Courtesy of Black Past

"What Jackie Robinson did for baseball by being in the Brooklyn Dodgers’s starting lineup at first base on April 15, 1947, Althea Gibson did for tennis when she made her historic debut, defeating Barbara Knapp, 6-2, 6-2, in the first round." -International Tennis Hall of Fame

432: Althea Gibson

Groundbreaking Tennis and Golf Player

Born: 25 August 1927, Silver, South Carolina, United States of America

Died: 28 September 2003, East Orange, New Jersey, United States of America

In 1956, Althea became the first African American person to win a Grand Slam Title, effectively abolishing the color barrier in tennis. Just six years earlier, in 1950, she became the first person of African Origin to compete at the US Nationals (in tennis).

She was also the first African American to win the Wimbledon Title and the French and US Open Titles, which was also groundbreaking for people of color at the time. And she did it more than once, winning Wimbledon and the US Nationals in both 1956 and 1958.

Althea even became the first African American to enter the Ladies Professional Golf Association tour.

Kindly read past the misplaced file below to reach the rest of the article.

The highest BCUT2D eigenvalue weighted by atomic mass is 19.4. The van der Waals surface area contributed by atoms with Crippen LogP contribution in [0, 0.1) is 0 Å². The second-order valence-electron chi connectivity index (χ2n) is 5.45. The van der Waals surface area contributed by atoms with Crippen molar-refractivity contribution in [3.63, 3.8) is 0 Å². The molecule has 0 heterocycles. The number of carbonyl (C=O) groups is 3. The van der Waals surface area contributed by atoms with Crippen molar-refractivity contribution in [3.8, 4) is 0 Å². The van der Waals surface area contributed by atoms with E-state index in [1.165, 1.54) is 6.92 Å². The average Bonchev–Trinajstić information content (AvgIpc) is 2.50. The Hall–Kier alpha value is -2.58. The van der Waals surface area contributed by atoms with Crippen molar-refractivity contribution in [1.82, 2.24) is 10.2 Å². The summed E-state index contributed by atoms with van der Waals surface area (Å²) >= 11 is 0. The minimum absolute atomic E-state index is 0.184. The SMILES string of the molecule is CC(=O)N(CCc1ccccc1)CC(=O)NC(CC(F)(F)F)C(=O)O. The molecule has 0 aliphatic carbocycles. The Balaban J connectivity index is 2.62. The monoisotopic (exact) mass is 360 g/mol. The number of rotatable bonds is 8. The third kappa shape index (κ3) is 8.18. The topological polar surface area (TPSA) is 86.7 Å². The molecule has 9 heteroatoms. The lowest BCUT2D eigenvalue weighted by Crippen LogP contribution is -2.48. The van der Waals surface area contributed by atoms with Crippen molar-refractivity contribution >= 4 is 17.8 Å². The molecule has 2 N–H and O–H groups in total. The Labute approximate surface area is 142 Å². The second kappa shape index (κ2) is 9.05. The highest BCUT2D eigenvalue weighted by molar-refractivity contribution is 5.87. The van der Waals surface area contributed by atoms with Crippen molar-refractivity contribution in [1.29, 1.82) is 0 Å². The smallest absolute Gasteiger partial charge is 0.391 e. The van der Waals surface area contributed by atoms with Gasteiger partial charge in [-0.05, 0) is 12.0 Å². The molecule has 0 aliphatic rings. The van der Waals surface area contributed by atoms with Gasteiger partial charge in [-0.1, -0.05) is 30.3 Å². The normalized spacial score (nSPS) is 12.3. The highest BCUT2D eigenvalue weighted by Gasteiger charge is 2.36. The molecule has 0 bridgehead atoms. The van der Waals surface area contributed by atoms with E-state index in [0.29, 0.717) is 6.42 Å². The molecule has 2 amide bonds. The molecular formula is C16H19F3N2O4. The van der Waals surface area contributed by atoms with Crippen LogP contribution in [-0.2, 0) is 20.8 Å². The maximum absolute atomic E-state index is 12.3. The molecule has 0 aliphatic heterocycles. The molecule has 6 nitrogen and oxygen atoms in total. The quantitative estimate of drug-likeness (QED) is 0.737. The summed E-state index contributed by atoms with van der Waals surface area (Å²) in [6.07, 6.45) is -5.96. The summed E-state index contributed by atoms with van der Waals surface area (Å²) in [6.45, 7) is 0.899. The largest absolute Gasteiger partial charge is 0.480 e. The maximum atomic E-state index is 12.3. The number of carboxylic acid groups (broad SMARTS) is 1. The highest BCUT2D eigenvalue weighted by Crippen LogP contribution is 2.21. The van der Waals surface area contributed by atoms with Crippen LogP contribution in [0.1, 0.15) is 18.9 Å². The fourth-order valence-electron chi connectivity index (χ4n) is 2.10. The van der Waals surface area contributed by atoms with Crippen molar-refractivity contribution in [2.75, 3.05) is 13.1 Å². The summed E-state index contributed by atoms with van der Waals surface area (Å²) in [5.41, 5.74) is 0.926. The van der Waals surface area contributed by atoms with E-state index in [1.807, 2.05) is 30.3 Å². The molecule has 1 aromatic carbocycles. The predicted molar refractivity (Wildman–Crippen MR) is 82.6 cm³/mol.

If that isn’t enough, Althea was also the first African American to make the cover of both Time Magazine and Sports Illustrated.

In 1958, she published her autobiography entitled, I Always Wanted to be Somebody.

In later life she served as the Commissioner of Athletics for the state of New Jersey and was entered into the International Tennis Hall of Fame in 1971. She also coached up and comers into the tennis world after retiring from the sport herself.

Badges Earned:

Find a Grave Marked

Located In My Personal Library:

The Book of Awesome Women: Boundary Breakers, Freedom Fighters, Sheroes, and Female Firsts by Becca Anderson

The Oxford Encyclopedia of Women in World History Edited By Bonnie G Smith